Under New Jersey law (as outlined in the statutes and in the criminal jury instructions), to “possess” an item, one must have a knowing, intentional control of that item accompanied by a knowledge of its character. So, a person who possesses an item must know or be aware that he possesses it and must know what it is.
Possession cannot merely be a passing control, fleeting or uncertain in its nature.
One must knowingly obtain or receive an item or be aware of his control of the item for a sufficient period of time to have been able to relinquish his control if he chose to do so.
The prosecution must prove beyond a reasonable doubt that a possessor acted knowingly in possessing the item. A person acts “knowingly” if he is aware that his conduct is of that nature, or that such circumstances exist, or he is aware of the high probability of their existence. A person also acts knowingly as to a result of his conduct if he is aware that it is practically certain that that conduct will cause such a result.
A person may possess an item even though it was not physically on his person at the time of the arrest, if, at some time prior to his arrest, he had control and dominion over it.
Possession can actual or constructive. It can also be joint.
A person is in actual possession of an item when he knows what it is and knowingly has it on his person at a given time.
Constructive possession means possession in which the possessor does not physically have the item on his person but is aware that the item is present and is able to exercise intentional control over it. So, someone who has knowledge of the character of an item and knowingly has both the power and the intention at a given time to exercise control over it, either directly or through another person or persons, is in constructive possession. This might occur if one places the item in a car, house or storage location, just as examples.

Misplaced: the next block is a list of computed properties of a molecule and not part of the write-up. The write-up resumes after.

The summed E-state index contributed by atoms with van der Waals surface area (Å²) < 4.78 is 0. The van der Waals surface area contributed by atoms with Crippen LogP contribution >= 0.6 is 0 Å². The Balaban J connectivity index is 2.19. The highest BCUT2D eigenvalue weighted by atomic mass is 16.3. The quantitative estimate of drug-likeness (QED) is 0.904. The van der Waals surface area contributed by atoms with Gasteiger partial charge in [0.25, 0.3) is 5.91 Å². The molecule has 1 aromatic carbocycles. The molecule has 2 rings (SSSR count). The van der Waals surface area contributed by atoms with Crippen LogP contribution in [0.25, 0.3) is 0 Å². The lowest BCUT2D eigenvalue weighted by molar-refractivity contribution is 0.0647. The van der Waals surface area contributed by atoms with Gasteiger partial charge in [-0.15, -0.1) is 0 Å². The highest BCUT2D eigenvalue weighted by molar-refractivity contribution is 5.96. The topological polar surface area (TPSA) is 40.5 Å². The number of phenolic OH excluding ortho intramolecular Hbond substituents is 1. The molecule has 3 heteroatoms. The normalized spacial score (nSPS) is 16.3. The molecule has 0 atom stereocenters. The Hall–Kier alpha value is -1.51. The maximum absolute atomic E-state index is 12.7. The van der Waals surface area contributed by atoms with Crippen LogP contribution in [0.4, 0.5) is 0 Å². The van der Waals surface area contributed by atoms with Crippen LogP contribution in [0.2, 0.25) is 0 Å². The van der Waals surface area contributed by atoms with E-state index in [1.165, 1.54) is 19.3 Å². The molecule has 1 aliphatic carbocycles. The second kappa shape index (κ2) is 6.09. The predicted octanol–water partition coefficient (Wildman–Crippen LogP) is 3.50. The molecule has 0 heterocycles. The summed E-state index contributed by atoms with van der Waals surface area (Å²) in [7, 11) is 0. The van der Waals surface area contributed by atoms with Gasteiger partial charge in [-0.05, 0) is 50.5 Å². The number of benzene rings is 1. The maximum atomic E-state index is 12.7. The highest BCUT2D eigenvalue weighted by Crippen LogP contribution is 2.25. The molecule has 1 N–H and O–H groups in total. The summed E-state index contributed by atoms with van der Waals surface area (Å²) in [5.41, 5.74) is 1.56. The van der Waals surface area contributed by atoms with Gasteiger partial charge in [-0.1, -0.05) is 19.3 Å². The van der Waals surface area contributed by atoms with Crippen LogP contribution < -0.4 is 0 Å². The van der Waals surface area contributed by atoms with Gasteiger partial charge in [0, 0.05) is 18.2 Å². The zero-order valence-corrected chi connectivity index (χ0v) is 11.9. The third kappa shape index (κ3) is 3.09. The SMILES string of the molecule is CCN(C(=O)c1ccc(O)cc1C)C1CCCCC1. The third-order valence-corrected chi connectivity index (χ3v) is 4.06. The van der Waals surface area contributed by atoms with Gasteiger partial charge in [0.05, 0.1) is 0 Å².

Possession may be sole or joint. If one person alone has actual or constructive possession of an item, possession is sole. If two or more persons share actual or constructive knowing possession of an item, possession is joint.
In trying to apply these New Jersey rules, the actual analysis of the facts of any specific case are critical as the concepts of actual or constructive possession, knowing possession and joint possession can be complex. A New Jersey drug crime attorney can assist you in comparing your facts against the legal definition of possession.
If law enforcement has other evidence regarding the possession of the CDs, then they do not have to find them in the actual possession or in the residence. Moreover, someone could be charged as a party to an offense - they helped another commit the offense but never actually possessed the CDs themselves.